Courtney LaPlante loves the razzle-dazzle. This much is apparent after her band dropped the video for “Holy Roller” in early July.
‘It’s an annoying song,” she said in her recent interview with Metal Injection, “It’s still in my head just from recording it. Last six months, just a loop …I was like, ‘this is evil and really fun, almost goofy at the exact same time and people will really like it…As long as we can think of an interesting visual that enhances things.”
“I’m inspired by the aesthetic of black metal,” says LaPlante, “But I was more inspired by nu metal for this. Honestly, I look like Wes Borland. Come on!”
Spiritbox are difficult to predict at the best of times. Formed in 2017 with husband-and-wife Michael Stringer and LaPlante serving as guitar and vocals, they have made 11 music videos. Their fanbase was growing steadily. In metal, that can be a curse.
“I feel like we’re in that perfect little sweet spot you’re gaining notoriety but there’s not enough people that know who you are to hate you yet. There’s always that little backlash, y’know? It seems to happen with every new band that’s doing well, so I decided to just savor the moment.”
But that moment came to an end in the face of the global pandemic. While Stringer and LaPlante are based in Victoria, B.C., Spiritbox’s drummer (‘drum consultant’, according to LaPlante) and producer both live in the States. New album wasn’t happening, but ‘Holy Roller’ was already recorded.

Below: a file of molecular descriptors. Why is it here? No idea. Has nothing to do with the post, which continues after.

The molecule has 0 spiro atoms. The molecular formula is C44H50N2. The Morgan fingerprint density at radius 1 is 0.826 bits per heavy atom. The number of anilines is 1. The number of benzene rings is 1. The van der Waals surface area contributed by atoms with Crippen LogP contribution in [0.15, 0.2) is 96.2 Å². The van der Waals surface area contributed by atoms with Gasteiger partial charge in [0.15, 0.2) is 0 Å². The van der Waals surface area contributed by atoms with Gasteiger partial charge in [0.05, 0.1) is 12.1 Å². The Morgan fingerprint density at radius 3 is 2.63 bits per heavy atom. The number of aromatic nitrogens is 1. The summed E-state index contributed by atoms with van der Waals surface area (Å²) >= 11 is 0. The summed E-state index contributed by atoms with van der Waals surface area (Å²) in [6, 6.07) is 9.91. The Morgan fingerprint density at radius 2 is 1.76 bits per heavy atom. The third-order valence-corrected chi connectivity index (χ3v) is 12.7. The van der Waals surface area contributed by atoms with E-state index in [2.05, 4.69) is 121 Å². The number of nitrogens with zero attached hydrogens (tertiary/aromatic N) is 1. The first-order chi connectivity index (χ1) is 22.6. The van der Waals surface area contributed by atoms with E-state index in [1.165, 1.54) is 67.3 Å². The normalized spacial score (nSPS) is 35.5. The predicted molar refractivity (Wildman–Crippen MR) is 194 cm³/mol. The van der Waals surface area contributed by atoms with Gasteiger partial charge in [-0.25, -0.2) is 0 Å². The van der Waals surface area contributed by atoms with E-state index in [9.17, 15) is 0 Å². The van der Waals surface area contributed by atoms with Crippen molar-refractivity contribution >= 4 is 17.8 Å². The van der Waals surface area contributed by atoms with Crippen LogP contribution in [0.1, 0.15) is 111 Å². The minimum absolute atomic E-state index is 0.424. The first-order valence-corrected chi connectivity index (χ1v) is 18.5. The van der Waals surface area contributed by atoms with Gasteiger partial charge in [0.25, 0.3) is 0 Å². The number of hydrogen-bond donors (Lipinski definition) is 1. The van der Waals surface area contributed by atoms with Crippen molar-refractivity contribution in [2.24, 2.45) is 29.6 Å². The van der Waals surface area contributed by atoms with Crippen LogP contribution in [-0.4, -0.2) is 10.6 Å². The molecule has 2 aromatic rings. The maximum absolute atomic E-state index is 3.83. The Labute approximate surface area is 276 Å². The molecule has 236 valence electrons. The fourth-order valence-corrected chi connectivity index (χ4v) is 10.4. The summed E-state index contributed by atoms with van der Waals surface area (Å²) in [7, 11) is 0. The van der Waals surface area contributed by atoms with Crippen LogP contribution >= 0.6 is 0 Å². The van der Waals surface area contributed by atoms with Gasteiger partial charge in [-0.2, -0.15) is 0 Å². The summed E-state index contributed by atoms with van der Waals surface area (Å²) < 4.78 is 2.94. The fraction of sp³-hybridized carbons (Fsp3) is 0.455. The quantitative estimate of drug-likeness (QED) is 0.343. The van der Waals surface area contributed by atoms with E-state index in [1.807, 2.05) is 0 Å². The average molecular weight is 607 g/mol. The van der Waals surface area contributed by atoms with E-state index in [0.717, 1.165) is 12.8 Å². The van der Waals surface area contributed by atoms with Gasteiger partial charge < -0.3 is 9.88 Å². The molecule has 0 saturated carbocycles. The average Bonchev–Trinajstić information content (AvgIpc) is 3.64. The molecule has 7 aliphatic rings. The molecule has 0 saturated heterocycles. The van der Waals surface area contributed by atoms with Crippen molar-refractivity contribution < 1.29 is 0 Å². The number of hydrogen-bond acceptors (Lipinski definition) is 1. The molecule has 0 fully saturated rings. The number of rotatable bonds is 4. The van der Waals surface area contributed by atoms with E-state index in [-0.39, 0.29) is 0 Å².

“Everyone’s doing DIY right now. We’ve always been DIY, so let’s just lean into that. We’ve made eight of our eleven music videos ourselves, so let’s make another…it was a nice thing to expel energy on.”
The flower crowns were salvaged from a friend’s wedding, as were the stick structures seen at the start. With most of the world in lockdown, people seemed excited to just be out of the house. Wes Borland inspiration aside, LaPlante won’t straight up cite Midsommer as an inspiration, but allows that some of the elements “might not exist” without the film. “Our goal is to be a well-known band 10 years from now,” says LaPlante.
And it’s working. “Holy Roller” shot to 750,000 Spotify plays in two weeks and has become a favourite of YouTube metal reaction channels. It continues to raise Spiritbox’s profile in a year where most bands are struggling to make releases. With the eye-catching visuals and ear-catching riffs, it’s not hard to see why. “It was originally just going to another track on the new album. No video, no nothing.”
Jury is still out on the new album release date. Like so much else in the pandemic, it’s been postponed until further notice.
“We were originally going to record it in April,” says LaPlante, “But obviously that fell apart. We pushed it forward until August, but now it seems that’s not happening either, so it’s undetermined…It’s weird. Where we live (Victoria, B.C.), it’s totally back to normal. Alternate reality. We had very few cases to begin with. But the border lockdown doesn’t seem to be lifting, so each day we just check the news and hope for the best.”
We're hoping for the best too. If the full album is anything like 'Holy Roller', it's going to be a monster.